The Right to be Seen: Archiving Absence in Post-Civil War Lebanon
The Right to Be Seen: Archiving Absence in Post-Civil War Lebanon, investigates the work of contemporary Lebanese and Palestinian artists who, after the Lebanese Civil War(s) of 1975-1990, in which 17,000 people were deemed “disappeared,” attempt to make visible these populations and their histories. In examining the work of Akram Zaatari, Emily Jacir, Jayce Salloum, Joana Hadjithomas, Khaled Hourani, Khalil Joreige, Lamia Joreige, Mohanad Yaqubi and Walid Raad, I consider how these artists attempt to produce “history” by employing similar conceptual models and visual strategies in response to questions of memory, trauma, and absence. Specifically, I ask: How does one archive the immaterial, the absent, the inaccessible after times of crisis? How does one make visible disappeared and displaced populations?
Nearly thirty years after the end of the 1975-1990 Civil War(s) in Lebanon, there still exists uncertainty as to the precise number of disappeared, let alone dead. Early post-war news reports listed upwards of 150,000 people killed during the fifteen year war. More accurate reports, which utilize a variety of sources including the Lebanese Red Cross, Lebanese Army, and an assortment of NGOs, arrive at a figure closer to 100,000 dead and around 20,000 missing. Ninety percent of the dead were civilians. These numbers illustrate a problem of representation: in conflicts with a high number of disappeared, of which the Lebanese Civil War is one of many, how does one represent and begin to account for the missing? The departed often leave few traces behind. The multitude of sectarian actors in the Lebanese conflict—in the mid 1980s close to 200 militia and sectarian groups were involved—and the subsequent rise to positions of governmental power for many former sectarian leaders makes such accounting near impossible.
La ghalib la maghlub—no victor, no vanquished—is one officially sanctioned justification for the near-absolute impunity from human rights prosecutions today in Lebanon. An amnesiac status quo ensures previous grievances will not be rehashed, in favour of a tenuous political stability. I argue that personal experiences of the war and representations of the disappeared would be nearly forgotten in official historiography, were it not for the work of visual artists in Beirut. As I discuss, the archival creations and investigations of numerous artists portray an effort to locate and uncover the archive that is often already present—is latent, or laying in wait—and requires unearthing, sometimes physical and sometimes allegorical.
The multifaceted practices of the artists I consider are sometimes mistakenly labelled as “fiction” in art historical discourse. Several of these artists, including Walid Raad and Akram Zaatari, construct alternative personas—as though the personas were truly alive—tasked with carrying out research and producing images. I argue that these archival practices can best be understood as an attempt to politically and visually represent the disappeared. I employ several of Walter Benjamin’s texts to theorize a notion of the archive that is capable of both tracing absence and accounting for the disappeared, requiring a close consideration of the relationship between the remnant, the spectral, and the archive.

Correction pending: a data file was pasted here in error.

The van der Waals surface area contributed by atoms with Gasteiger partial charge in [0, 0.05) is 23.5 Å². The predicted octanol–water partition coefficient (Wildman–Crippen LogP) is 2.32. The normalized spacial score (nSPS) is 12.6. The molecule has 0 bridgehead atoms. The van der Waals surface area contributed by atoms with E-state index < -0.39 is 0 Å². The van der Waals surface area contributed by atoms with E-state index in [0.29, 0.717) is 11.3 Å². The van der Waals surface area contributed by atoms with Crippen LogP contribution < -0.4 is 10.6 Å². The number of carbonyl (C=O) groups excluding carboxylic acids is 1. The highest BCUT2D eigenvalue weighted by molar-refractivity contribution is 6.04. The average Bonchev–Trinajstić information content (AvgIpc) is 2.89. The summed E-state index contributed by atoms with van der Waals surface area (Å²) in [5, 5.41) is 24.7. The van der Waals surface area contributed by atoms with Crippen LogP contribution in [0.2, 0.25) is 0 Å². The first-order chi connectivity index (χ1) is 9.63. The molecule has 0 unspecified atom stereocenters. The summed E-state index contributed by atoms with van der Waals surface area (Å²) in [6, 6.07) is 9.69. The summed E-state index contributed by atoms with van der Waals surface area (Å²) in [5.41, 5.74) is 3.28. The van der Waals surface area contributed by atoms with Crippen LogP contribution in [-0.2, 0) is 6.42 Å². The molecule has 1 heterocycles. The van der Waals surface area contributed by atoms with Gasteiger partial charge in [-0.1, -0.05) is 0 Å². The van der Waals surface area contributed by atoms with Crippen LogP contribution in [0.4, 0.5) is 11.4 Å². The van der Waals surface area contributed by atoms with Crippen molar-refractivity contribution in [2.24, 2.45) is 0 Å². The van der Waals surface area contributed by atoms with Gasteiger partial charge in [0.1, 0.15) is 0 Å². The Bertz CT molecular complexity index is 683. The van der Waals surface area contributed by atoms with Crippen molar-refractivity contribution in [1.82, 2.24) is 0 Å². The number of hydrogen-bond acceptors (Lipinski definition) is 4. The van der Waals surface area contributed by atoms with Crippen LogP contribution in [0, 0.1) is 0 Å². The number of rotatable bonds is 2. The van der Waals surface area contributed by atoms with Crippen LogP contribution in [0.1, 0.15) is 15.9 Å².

There is a persistent truth about disappeared populations not only exclusive to the disappeared of Lebanon: they are both dead and alive, here and elsewhere, absent yet present. The toxic mix of legal impunity, sectarian power-sharing and historical amnesia ensures that those in power in Lebanon have little incentive to revisit the war. Crucially, this dissertation examines both how and why, in the wake of the civil war and in the face of a memory culture structured on forgetting and amnesia—where reconciliation may be impossible—it is the task of cultural producers to fill in the historical gaps and begin to write a history of the disappeared. This dissertation responds to Nicholas Mirzoeff’s notion of “the right to look,” in which for Mirzoeff, “countervisuality proper is the claim for the right to look. It is the dissensus with visuality,” and proposes a notion of counterarchiving, which I observe occurs in numerous practices in Beirut, each of offers the possibility of facilitating the right to be seen.
In attending to the lens-based work of these artists I consider three, non-exclusive forms of the archive: the first is spectral and latent (an archive in privation, a promissory note for the future that offers possible histories); the second is “destructive” (undertaken in the ethic of Benjamin’s “destructive character,” who attempts to “clear away” the past in the anticipation of a revolutionary future); and the third is present-absent (an archive that is either materially in ruin, stolen or missing). These counter-archives attempt to look outward with the hope of determining a possible future after the periods of internecine violence, and thereby to reimagine the continuum between the visible and invisible, evidence and testimony, documentary and fiction. By placing an emphasis on the remnant, the residual material fragment, I argue that one can begin to articulate the possibility of archiving what is absent yet spectral, and what some have referred to as an “absent present” (Mahmoud Darwish), a “latent image” (Jalal Toufic, Joana Hadjithomas and Khalil Joreige), an “object in absentia” (Walid Sadek), a “night visibility” (Jacques Derrida).
Introduction: Until Proven Otherwise: Memory and the Missing in Beirut
Chapter 1: Writing After the Disaster: Spectral Archives, Latent Images
Chapter 2: A Posthumous Shock
Chapter 3: An Archive Against the Grain: Allegory and the Destructive Archive
Chapter 4: The Absent Archive: the PLO in Beirut and the Palestine Film Unit